Therapist Spotlight: Kate O’Brien, PhD, LCSW

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Across more than 20 years in behavioral health care, Dr. Kate O’Brien has worked in direct agency services, in private practice, and at the corporate level of an international Employee Assistance Company (EAP). In her private practice, she addresses clients issues through strategies drawn from solution-focused, cognitively-oriented, multicultural and social justice perspectives. Kate works out of our newly opened St. Louis-Clayton office. You can read her full bio here!

To make an appointment with Kate, please contact our intake department.

See below for more information about Kate!

What self-care techniques or activities do you do?

Walking, Tai Chi, Yoga, reading, and writing.

What made you become a therapist?

Realizing the potentials of communication to enrich or tear down others. I like to solve puzzles, and I feel joy when people discover solutions to their problems! Who doesn’t want to feel joy?!

What are your specialties?

Workplace issues, LGBQiA+ issues, transgender and other non-binary gender identities, marriage and family issues.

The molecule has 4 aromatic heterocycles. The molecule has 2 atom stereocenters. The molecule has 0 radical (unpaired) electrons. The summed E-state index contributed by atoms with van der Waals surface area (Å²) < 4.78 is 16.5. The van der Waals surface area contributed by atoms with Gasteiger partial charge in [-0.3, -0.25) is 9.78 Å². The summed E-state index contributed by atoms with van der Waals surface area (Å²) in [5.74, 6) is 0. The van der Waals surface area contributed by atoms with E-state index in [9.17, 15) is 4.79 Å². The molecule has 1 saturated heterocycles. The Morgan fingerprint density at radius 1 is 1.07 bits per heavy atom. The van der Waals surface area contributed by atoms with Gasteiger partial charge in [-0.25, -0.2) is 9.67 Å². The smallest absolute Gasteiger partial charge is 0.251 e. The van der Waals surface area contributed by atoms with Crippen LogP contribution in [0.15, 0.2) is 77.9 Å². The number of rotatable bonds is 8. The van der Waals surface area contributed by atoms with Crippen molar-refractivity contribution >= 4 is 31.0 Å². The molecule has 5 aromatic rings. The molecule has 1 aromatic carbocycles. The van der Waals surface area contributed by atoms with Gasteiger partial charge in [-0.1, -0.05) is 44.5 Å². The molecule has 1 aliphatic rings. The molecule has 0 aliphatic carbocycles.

Why do you believe that counseling can help?

Through counseling, clients have the opportunity to work with a professional outside their everyday contexts, who can support them to make meaning in new ways. Meaning making is a process of learning. Often, someone who is external to our everyday practices, relationships, and habits can help change up the way we see things. In my psychotherapy practice I focus on client success. I want people to learn competence and confidence in navigating their problems and to understand their great worth as human beings.

Did you have a career before becoming a therapist?

I was a full-time mother before I became a therapist, and I’ve had other careers along the way. I helped build an international EAP business for ten years. It’s now owned by a major health care organization in the US. I’ve worked in family reunification, and as Director of an Adult Outpatient Psychiatric facility. I’ve been an editorial assistant and proofreader, and I write. In addition to being a therapist, I’m also a professor. No matter what I do, I am drawn to work with people!

Why is it important to seek counseling?

It’s important to seek counseling to address small issues before they grow to be big ones. Often as we move through life, we repeat patterns that undermine our own successes. Through counseling, clients can solve personal problems in the quiet space of an office with a psychotherapist whose full attention is theirs for an hour at a time. Over time, clients begin to access that quiet space in ways that are productive: to generate change and solutions.